After a quick security experience thanks to the dedicated lane for first and business class passengers, I made my way to gate A6 at the end of the concourse. It was already packed with passengers and agents were setting up the stanchions and signage for the boarding process to identify which door should be used based on seat assignment and class of service.
Shortly, what seemed like 50 flight attendants made their way up the concourse and boarded the aircraft. It’s just amazing how many there are for this behemoth of a plane and I’m certain Singapore staffs more than the required minimum. As boarding time approached, the ‘gate lice’ syndrome was in full effect with hordes of people standing about anxious to get onboard (yes, I was one of them).
Singapore boards families with small children first along with any Suites passengers that might be standing about and then they called business class. At this particular gate there is no jet bridge that extends to the upper deck, so I boarded at door 1L, was very pleasantly greeted by two flight attendants and directed up the ridiculously wide staircase. At the top of the stairs, another flight attendant pointed me in the direction of my seat, 14A.
My apologies in advance as the seat pictures didn’t come out all that great. My return trip shots are much, much better. The video I’ll eventually compile does have better images, too.
The seat is the widest business class seat in the sky and it actually feels awkwardly so. There’s no fold-down armrest similar to what Cathay Pacific’s extra-wide first class seat provides. Instead, Singapore supplies a small pillow and sturdy arm cushion. It doesn’t really do the trick if you want to rest both elbows at equal height, but who am I to complain.
After settling in, a flight attendant came by offering a pre-departure beverage and later confirmed my ‘Book the Cook’ meal of pan-fried chicken in green peppercorn sauce prior to pushback. Had I not pre-booked my meal, the dinner menu was already in the seat pocket.
We pushed back a minute or two ahead of schedule and surprisingly, were airborne in another five minutes – something rare for JFK, in my opinion. As with most foreign carriers, the seat belt sign was off very quickly while still climbing to our cruising altitude. Flight attendants went into action immediately, first distributing eyeshades and slippers. Other individual amenities were available in the lavatories and shown below.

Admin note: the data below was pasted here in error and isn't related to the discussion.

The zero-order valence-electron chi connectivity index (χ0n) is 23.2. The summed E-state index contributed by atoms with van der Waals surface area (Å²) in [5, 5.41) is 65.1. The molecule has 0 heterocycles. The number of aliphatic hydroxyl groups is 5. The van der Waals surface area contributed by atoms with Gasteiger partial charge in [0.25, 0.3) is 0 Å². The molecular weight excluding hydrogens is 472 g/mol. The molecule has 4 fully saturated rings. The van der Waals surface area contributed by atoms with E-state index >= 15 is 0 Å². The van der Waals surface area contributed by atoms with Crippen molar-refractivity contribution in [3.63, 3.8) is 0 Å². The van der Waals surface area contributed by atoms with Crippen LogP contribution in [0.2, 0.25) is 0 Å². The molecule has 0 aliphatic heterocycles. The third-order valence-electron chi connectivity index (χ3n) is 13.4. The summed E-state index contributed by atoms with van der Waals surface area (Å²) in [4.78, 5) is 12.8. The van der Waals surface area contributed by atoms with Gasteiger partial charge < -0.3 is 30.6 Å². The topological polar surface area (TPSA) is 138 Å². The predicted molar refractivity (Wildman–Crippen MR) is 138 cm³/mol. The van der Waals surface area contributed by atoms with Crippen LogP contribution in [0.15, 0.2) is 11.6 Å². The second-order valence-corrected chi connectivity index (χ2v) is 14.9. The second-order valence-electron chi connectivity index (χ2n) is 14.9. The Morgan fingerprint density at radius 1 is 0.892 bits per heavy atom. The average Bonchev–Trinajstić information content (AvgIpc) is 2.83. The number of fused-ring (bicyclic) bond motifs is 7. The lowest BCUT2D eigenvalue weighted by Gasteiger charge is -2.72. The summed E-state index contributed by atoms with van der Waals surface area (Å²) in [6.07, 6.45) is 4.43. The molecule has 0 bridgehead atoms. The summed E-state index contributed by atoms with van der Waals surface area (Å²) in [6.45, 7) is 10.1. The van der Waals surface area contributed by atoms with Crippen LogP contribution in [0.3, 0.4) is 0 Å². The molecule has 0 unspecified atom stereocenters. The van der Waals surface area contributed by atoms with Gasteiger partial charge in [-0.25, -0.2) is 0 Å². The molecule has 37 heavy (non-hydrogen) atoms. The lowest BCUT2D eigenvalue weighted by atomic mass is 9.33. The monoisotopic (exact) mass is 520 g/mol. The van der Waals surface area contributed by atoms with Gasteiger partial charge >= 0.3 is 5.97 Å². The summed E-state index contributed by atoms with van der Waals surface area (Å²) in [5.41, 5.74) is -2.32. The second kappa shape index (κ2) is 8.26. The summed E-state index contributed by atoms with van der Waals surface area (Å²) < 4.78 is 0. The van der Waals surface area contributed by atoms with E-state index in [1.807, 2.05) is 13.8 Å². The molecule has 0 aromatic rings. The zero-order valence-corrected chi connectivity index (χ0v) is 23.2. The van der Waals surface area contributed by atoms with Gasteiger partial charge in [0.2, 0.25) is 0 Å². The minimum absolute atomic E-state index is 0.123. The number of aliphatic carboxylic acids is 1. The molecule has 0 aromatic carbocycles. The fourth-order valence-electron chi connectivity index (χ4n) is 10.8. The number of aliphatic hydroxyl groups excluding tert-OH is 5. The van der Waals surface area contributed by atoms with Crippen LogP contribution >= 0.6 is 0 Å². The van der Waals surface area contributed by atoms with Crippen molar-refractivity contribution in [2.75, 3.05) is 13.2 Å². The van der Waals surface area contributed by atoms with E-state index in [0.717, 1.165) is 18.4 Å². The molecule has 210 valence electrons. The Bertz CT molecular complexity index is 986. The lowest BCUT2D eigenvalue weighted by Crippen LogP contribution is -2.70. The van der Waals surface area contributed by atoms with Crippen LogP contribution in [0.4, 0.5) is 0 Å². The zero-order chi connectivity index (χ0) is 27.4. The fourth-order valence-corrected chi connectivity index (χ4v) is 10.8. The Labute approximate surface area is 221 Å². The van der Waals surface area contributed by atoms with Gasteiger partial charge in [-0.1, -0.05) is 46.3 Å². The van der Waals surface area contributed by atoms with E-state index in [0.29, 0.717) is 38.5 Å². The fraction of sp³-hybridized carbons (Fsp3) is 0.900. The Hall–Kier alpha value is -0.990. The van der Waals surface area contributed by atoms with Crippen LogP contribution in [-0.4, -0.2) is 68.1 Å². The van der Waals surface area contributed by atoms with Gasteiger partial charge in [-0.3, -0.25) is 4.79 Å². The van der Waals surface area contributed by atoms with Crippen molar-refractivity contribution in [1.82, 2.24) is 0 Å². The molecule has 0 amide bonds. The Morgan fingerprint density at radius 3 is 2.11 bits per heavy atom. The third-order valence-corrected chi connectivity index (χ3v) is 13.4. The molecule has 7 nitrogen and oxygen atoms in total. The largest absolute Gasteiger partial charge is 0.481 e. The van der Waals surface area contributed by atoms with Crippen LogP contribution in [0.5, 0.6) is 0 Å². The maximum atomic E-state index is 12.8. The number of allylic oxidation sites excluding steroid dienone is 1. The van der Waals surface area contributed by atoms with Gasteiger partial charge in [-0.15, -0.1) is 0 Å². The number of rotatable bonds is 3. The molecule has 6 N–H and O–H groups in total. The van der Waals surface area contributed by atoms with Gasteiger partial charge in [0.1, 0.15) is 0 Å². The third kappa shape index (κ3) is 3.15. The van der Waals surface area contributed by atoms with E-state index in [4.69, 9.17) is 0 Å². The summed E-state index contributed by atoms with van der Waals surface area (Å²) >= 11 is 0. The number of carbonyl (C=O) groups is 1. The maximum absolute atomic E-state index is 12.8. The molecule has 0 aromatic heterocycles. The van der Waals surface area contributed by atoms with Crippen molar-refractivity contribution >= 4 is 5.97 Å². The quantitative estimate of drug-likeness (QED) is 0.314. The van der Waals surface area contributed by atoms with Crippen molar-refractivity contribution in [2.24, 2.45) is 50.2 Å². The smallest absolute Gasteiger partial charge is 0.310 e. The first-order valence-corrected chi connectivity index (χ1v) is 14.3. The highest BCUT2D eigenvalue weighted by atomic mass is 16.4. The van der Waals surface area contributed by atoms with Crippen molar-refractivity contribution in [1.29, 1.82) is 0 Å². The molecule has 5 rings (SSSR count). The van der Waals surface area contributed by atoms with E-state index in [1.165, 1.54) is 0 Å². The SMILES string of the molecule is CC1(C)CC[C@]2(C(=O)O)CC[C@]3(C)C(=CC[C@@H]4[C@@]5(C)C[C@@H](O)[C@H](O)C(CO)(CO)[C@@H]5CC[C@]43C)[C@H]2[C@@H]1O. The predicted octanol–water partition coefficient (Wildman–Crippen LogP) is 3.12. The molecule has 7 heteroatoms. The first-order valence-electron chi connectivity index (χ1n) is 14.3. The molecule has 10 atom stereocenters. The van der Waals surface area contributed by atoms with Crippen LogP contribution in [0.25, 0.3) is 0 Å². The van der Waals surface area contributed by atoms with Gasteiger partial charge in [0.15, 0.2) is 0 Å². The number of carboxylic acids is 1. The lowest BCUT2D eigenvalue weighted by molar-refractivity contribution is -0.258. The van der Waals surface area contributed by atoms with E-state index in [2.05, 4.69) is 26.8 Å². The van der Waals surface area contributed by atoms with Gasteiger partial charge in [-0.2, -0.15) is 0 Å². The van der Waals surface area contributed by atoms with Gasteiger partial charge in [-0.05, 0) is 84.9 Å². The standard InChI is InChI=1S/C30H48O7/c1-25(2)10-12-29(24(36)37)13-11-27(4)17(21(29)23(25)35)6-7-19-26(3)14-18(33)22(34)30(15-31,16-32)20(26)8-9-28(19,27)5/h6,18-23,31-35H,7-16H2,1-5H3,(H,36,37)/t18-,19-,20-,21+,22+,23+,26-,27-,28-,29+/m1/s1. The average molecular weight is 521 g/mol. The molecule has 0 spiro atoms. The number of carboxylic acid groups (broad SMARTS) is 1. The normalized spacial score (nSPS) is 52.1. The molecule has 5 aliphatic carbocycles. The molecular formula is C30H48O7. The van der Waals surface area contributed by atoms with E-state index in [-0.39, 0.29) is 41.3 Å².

While I have to say it’s probably more cost-effective and efficient, I very much miss having an actual amenity kit in international premium cabins. Before dinner service got underway, I was eager to check out the lavatory. It’s definitely spacious in a rectangular kind of way and I loved the little foot pedal for the trash receptacle, as well as cloth vs. paper towels.
Back at my seat, dinner service got underway while I plugged in my headphones and began scanning through the fantastic amount of video selections.
I have to say, this was the best business class meal I’ve ever had and it’s really on par with what you’d find in first class internationally. The chicken, in particular, surprised me at how moist and delicious it was. While I’m not much of a dessert person to begin with, I skipped it since I wanted to get as much sleep as possible. I hate East coast to Europe flights for just this reason – there’s very little time to get a decent amount of sleep between the post-departure meal and arrival.
Putting the seat into bed mode requires you to stand up, release a handle and fold down the seat back, which then reveals a full-sized pillow, blanket and very thin mattress pad already in place. While it is lie-flat, you are ever so slightly head-high when horizontal. I was exhausted by this point, so pressed the ‘Do Not Disturb’ button and snuggled in for a solid sleep. So solid, in fact, I slept right through the light breakfast.
I woke with just enough time to get my seat back into regular mode and freshen up in the lavatory. While waiting for the lav, I stood there at the top of the stairs looking down thinking, “This can’t be an airplane.” It feels more like a cruise ship.
As far as service, I have to say it was good- to- excellent. It seemed like I had a different flight attendant for each portion of service, whether it was serving the appetizer, main course, refreshing my beverage or clearing my table. A bit impersonal, but what can you expect for such a large plane. I’m sure Suites class is a totally different experience.
My overall impression of the A380: Too big, but fun to fly. It’s quiet and spacious (in business class), though. I don’t think I’d like to fly it in economy.
Up next: Hilton Garden Inn Frankfurt Airport